After the 1920s, the pendulum swung in the opposite direction, with details such as ribbons, lace, and bow adorning the shank and the band. This is when we first started seeing a surge in popularity for the solitaire design, a cost-effective alternative to the more elaborate, multi-stone designs of the 1920s. White gold or Palladium became a viable alternative, as both were cheaper than platinum.
The popularity of solitaires continued its rise during World War II. Platinum was scarce, so white, yellow, and rose gold were more widely used. 1940’s engagement rings relied more on metal work and illusion settings around smaller diamonds to create an impressive, but more modestly priced ring during WWII.
Be the first to know
Hear about our latest designs and upcoming events.
Given the hyper-feminine fashion of the 1950s, details like braidings and engravings abounded. Tapered baguettes began adorning center stones, and the solitaires that became fashionable then are still popular to this day. Notable examples in this case include Grace Kelly’s engagement ring by Cartier, featuring two tapered baguettes.
Settings become sleeker to better showcase the center diamond. Deco styles were in fashion again, so settings featured a lot of baguette accents and geometric designs.
Angular and geometric rings with a slightly Art Deco feel were back in the 1970s. Matching engagement and wedding ring sets also started to become popular, which ledto more variety in metal colors, especially yellow and rose gold. Bands were thicker and wider, and hippie style played a leading role in engagement ring designs. Think floral halos and asymmetrical unique designs.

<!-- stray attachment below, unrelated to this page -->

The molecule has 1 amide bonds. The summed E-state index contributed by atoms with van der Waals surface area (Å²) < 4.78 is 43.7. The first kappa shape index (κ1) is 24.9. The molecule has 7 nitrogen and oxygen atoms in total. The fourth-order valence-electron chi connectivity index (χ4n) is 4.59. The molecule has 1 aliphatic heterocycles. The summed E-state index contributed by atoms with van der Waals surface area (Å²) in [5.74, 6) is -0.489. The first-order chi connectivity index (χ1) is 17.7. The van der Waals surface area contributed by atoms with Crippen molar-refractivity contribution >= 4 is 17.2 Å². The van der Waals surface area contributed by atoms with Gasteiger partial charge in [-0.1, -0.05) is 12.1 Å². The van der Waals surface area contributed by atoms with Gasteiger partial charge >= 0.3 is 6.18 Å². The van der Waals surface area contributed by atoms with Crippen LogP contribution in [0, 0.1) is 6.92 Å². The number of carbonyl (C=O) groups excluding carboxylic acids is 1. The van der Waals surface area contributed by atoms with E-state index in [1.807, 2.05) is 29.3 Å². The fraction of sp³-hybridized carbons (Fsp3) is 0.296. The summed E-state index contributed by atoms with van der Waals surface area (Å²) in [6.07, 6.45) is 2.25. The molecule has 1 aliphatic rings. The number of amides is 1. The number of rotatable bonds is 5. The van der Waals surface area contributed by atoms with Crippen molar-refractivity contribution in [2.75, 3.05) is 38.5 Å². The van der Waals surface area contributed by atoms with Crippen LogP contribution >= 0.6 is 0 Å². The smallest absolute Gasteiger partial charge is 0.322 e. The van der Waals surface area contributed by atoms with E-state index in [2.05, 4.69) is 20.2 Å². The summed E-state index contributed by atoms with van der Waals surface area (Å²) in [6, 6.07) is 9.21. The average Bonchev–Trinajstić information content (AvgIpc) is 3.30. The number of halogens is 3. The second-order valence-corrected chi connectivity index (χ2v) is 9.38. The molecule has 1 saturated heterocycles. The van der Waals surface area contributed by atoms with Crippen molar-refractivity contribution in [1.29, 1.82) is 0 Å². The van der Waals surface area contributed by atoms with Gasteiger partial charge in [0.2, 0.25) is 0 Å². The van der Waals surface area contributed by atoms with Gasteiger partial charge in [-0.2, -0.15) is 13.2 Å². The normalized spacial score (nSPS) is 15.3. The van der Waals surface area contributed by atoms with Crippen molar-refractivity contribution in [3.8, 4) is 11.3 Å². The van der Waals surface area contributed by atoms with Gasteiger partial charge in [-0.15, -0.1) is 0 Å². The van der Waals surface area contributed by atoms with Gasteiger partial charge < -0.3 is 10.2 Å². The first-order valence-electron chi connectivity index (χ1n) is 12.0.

Yellow gold was the most popular metal of the 80s, and settings featured opulent halos, tall Cathedral settings that were designed to accommodate larger stones.
While the larger-diamond trend continued from the 1980s, the settings became sleeker and the bands became thinner. White gold and platinum were the most popular metals.
Intricate scintillation patterns and white metals (white gold, platinum) reflected the fashion trend towards rhinestones and glitzy glamor. Three stone rings became a popular engagement ring, along with channel set bands and halos.
2010s saw the rise in dainty bands, sometimes as thin as 1 mm in diameter, paired with large, center diamonds. Rose gold also gained in popularity for the more unique bride. Vintage-inspired and estate jewelry also became trendy, which resulted in quirky details like milgrain and elaborate crown baskets on solitaire styles.
Yellow gold became popular again, alongside sleek, modern designs. While classic solitaire cuts in traditional settings will always be relevant, new takes on traditional cuts with horizontal settings and other unique combinations of old and new styles open things up for fresh interpretations as the decade unfolds.
VRAI offers a wide variety of settings that take inspiration from past decades while still remaining timeless yet modern. The “Vintage-Inspired” category features styles directly inspired by Art Nouveau, such as The Duet and The Signature Floral, and Art Deco, such as The Five Stone Heirloom Ring. The Three Stone Ring has ample side stone options so it can be customized to fit any decade that inspires you and your personal style.